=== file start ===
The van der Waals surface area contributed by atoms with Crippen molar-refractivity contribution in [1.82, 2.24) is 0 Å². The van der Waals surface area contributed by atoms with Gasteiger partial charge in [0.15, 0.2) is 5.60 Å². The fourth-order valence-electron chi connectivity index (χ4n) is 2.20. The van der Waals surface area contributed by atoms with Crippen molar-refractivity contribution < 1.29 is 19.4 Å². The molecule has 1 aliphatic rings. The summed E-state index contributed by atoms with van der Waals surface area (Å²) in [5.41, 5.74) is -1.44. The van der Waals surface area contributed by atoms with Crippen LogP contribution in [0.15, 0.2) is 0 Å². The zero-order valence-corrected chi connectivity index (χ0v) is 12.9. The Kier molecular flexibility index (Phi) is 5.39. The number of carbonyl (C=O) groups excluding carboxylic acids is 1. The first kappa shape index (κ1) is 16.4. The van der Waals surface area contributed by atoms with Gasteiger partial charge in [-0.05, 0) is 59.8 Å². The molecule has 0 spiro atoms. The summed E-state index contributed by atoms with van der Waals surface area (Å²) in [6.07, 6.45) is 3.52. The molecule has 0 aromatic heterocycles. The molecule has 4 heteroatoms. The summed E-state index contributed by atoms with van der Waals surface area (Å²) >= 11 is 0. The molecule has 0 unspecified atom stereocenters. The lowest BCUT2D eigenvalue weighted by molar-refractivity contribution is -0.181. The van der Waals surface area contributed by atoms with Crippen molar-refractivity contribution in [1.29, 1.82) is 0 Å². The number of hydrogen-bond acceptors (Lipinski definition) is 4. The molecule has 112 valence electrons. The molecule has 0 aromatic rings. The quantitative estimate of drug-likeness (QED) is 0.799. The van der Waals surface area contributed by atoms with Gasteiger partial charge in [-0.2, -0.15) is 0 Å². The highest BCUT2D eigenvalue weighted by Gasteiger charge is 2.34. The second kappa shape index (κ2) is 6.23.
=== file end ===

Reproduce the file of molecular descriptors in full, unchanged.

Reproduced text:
The van der Waals surface area contributed by atoms with Crippen molar-refractivity contribution in [1.82, 2.24) is 0 Å². The van der Waals surface area contributed by atoms with Gasteiger partial charge in [0.15, 0.2) is 5.60 Å². The fourth-order valence-electron chi connectivity index (χ4n) is 2.20. The van der Waals surface area contributed by atoms with Crippen molar-refractivity contribution < 1.29 is 19.4 Å². The molecule has 1 aliphatic rings. The summed E-state index contributed by atoms with van der Waals surface area (Å²) in [5.41, 5.74) is -1.44. The van der Waals surface area contributed by atoms with Crippen LogP contribution in [0.15, 0.2) is 0 Å². The zero-order valence-corrected chi connectivity index (χ0v) is 12.9. The Kier molecular flexibility index (Phi) is 5.39. The number of carbonyl (C=O) groups excluding carboxylic acids is 1. The first kappa shape index (κ1) is 16.4. The van der Waals surface area contributed by atoms with Gasteiger partial charge in [-0.05, 0) is 59.8 Å². The molecule has 0 spiro atoms. The summed E-state index contributed by atoms with van der Waals surface area (Å²) in [6.07, 6.45) is 3.52. The molecule has 0 aromatic heterocycles. The molecule has 4 heteroatoms. The summed E-state index contributed by atoms with van der Waals surface area (Å²) >= 11 is 0. The molecule has 0 unspecified atom stereocenters. The lowest BCUT2D eigenvalue weighted by molar-refractivity contribution is -0.181. The van der Waals surface area contributed by atoms with Crippen molar-refractivity contribution in [1.29, 1.82) is 0 Å². The number of hydrogen-bond acceptors (Lipinski definition) is 4. The molecule has 112 valence electrons. The molecule has 0 aromatic rings. The quantitative estimate of drug-likeness (QED) is 0.799. The van der Waals surface area contributed by atoms with Gasteiger partial charge in [-0.2, -0.15) is 0 Å². The highest BCUT2D eigenvalue weighted by Gasteiger charge is 2.34. The second kappa shape index (κ2) is 6.23.